“She adds, ‘I am not concerned an adult would kidnap or harm my children. I am anxious someone will report me to the police if my kids appear to be out of my sight.’ She feels she has to constantly look over her shoulder to ensure a bystander won’t reprimand or report her for letting her children wander about,” Kaplan writes.

It’s a reality for those living in metropolitan areas of the country that seems hard to fathom in our small rural communities where children have far more freedom to roam.

In Elbow Lake last week, a group of young boys and girls were riding around in residential neighborhoods and downtown, just hanging out together. The same scene is repeated in Morris and Benson during the summer.

Kids who are involved in summer recreation programs make new friends who are easily connected with because of the smallness of our towns. Kids bike across town to the swimming pool or gather at the lake beach, playing mostly unsupervised. No commute is needed unless, of course, your new friend lives in the country. But that provides opportunities of its own as city kids get the chance to spend some time on a farm where they play and explore unsupervised.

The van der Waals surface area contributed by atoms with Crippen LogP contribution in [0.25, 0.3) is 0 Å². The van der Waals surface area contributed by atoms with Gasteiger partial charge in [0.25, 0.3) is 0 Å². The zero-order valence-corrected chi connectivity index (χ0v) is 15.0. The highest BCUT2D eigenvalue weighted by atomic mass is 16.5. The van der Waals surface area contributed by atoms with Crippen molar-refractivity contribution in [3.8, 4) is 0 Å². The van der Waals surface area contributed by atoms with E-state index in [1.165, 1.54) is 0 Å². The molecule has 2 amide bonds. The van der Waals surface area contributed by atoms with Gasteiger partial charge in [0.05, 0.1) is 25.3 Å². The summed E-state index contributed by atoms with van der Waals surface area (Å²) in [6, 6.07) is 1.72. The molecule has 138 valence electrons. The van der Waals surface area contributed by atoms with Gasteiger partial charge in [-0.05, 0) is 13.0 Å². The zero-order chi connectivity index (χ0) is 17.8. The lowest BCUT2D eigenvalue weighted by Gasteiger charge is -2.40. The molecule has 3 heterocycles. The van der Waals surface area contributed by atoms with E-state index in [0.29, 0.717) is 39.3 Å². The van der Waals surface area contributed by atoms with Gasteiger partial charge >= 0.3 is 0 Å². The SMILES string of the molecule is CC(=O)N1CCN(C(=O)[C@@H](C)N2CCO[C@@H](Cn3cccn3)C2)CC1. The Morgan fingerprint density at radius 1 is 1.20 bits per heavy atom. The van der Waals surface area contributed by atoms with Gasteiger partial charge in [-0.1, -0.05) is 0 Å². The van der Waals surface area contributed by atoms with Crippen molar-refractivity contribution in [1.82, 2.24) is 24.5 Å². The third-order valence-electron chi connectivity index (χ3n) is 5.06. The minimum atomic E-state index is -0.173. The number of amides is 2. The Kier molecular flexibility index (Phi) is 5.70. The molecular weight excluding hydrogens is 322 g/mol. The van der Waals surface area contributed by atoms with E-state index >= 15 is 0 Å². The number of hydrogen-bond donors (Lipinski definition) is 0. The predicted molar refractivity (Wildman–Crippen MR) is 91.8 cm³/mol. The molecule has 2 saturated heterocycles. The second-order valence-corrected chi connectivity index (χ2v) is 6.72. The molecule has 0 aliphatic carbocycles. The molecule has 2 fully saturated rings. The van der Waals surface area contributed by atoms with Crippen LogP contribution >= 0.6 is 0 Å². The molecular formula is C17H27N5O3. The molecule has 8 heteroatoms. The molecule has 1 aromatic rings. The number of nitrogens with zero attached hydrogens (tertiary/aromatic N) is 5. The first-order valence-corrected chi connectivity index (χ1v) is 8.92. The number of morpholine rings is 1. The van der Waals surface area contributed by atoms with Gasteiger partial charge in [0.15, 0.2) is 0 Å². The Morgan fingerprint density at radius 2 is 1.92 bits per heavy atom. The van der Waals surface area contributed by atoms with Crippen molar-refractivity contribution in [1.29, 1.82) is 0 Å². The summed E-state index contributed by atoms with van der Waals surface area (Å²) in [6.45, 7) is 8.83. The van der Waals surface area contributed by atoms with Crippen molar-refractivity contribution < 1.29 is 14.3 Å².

In many other ways, our sense of neighborhood and community faded as the social connections of bowling and softball leagues, card clubs, social organizations, and church attendance all began to decline.

“We are less likely to have personal connections with neighbors on our street, teachers in our kids’ schools, our local pastor or rabbi, or leaders in our community,” Kaplan writes. “Classmates don’t visit each other’s homes as much as they used to (and) there are no places or activities where we can develop relationships spontaneously.”

While small towns also see children spending far too much time with electronic devices, and many parents are guilty as well, classmates do see each other often in our small towns, and we run into friends and acquaintances more often because there are very few gathering places or places to shop.

Online relationships have replaced the close-knit personal friendships that we developed while playing together.

“Many kids may have hundreds of shallow online relationships, but no real friends within walking distance,” Kaplan writes. This may be true for a big city, but not as much so for a small rural town.

Kaplan says we must first reestablish an environment where kids can play unsupervised to restore a sense of community and neighborhood. Where we can explore, learn, and experience life together. Again, we see far more of this already in our rural communities.

Perhaps one of the keys to restoring children’s mental health is having more children experience growing up in a rural community. Getting kids involved in programs like 4-H, summer recreation, and local library programs brings them together.

Kaplan writes that we must “re-envision” our communities to create a deeper sense of community built around nurturing opportunities for children to gather and play.

While not intending to, Kaplan is promoting what already exists in a small rural town. We need to nurture those places in our communities that bring kids together.